Even Babyjaan didn’t stand a chance in this flood of current affairs.

Forgive me husband—a spouse who conducts a postmortem of your Facebook updates is at least as vile as one who spies on your SMSes. I also know you’re not the only one who uses the social network for friends and family as a place to proudly proclaim your political beliefs—repeatedly.

But why turn Facebook into Twitter without trolls?

While fights do break out on Facebook, studies have shown that most of us don’t engage with political posts. You can see that from the lack of likes, shares and responses to your sloganeering. What’s the point of stating your position? When was the last recorded instance of someone changing their view because of a friend’s Facebook update?

Why not just stick to recording life as it unspools? Right now on my timeline I see flapjacks just out of the oven, an ex-colleague snacking on a piece of a glacier in Alaska, a news anchor friend smiling widely as she poses with the famous author she’s always had a crush on, a five-year-old’s brilliant triptych of Cinderella, Sleeping Beauty and Rapunzel.

It’s not that I’m not political, or don’t care about what’s going on around me. I just prefer not to treat my Facebook friends as a captive audience sitting at my feet, listening wide-eyed as I chug my Bira (it’s back in stock) and throw some political wisdom their way.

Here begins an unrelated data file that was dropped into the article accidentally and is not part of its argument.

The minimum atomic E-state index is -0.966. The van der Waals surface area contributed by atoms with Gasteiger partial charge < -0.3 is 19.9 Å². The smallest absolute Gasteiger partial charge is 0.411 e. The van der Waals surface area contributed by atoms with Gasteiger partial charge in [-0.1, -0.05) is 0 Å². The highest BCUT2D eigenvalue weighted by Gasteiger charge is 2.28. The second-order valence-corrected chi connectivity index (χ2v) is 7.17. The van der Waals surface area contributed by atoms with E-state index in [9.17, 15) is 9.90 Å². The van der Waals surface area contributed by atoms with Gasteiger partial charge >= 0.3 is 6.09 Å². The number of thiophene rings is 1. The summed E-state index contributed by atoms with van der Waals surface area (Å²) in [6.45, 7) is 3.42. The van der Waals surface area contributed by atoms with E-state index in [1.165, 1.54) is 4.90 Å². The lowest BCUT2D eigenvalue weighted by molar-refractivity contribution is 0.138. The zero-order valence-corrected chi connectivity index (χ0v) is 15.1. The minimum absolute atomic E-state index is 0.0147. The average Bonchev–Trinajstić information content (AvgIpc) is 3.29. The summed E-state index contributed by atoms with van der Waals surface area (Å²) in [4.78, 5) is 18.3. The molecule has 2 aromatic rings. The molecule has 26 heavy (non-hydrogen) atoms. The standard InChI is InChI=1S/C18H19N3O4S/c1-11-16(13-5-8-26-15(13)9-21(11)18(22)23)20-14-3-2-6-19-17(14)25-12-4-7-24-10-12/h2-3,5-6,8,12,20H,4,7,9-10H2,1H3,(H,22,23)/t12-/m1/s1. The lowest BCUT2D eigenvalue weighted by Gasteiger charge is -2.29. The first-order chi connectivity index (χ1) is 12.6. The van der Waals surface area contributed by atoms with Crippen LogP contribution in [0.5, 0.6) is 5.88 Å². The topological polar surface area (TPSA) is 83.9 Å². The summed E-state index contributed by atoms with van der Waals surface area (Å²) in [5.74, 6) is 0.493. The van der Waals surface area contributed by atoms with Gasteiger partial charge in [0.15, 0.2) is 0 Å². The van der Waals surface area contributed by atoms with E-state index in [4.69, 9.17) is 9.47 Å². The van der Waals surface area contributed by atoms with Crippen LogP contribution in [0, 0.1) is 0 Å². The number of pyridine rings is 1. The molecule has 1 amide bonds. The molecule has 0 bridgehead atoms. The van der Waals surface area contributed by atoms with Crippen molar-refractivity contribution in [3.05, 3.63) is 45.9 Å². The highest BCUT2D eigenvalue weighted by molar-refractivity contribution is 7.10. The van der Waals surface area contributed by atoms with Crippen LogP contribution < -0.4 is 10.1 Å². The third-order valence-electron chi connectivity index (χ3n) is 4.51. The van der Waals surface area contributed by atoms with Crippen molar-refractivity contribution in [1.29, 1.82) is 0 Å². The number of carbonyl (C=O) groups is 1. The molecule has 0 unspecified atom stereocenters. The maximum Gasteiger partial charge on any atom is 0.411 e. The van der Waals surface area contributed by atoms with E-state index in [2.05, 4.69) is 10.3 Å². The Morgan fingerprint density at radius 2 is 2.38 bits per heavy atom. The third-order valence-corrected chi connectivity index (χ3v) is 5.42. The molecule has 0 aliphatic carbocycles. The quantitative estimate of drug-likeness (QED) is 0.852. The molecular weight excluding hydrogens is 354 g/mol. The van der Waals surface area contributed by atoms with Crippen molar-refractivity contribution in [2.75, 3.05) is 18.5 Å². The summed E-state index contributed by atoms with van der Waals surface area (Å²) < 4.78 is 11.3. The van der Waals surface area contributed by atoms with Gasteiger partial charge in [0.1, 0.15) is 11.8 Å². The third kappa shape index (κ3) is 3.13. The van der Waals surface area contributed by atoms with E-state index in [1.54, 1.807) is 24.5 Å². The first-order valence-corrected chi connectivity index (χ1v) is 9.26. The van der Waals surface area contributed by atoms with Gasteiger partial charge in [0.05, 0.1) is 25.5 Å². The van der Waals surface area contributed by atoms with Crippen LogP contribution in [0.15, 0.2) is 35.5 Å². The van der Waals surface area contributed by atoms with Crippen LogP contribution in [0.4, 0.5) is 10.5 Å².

One friend said Facebook was important because it allowed him to be in touch with cousins and classmates in the easiest possible way. It was a convenient “digital diary” to track his life. And the politics of hatred? “I have steered clear (for the most part) from taking the bait when otherwise sane friends get vitriolic over issues they can barely understand, let alone influence,” he said. Not that I’m defending the evil corporation that is Facebook, but that’s a different column.

Here’s how I operate on different social networks:

Facebook: My timeline is a mix of Babyjaan, my writing, promoting the organizations I work for, and random things—usually to do with fierce women—that make me happy.

Twitter: News and views. Essentially how the husband uses Facebook. With a dash of self-censorship because often, I’m not interested in knowing what the whole world thinks about what I just said.

WhatsApp: Argue, have no impact, exit or go silent, return. Repeat cycle.

Instagram: Babyjaan and the occasional half-hearted food/city picture.

Pinterest: I collect tips on how to kill ants and make bathrooms sparkle. I also collect pictures of brilliant recipes, crafty creations and astonishing school lunch-box ideas that I know I will never use.

Snapchat: I’m happy to report this one skipped my generation.

Going back to Facebook, though, I hope the husband doesn’t unfriend me after reading this column. Note to self: Stay fierce, Priya.

Priya Ramani shares what’s making her feel angsty/agreeable every fortnight. She tweets at @priyaramani and posts on Instagram as babyjaanramani.

Also Read: Priya’s previous Lounge columns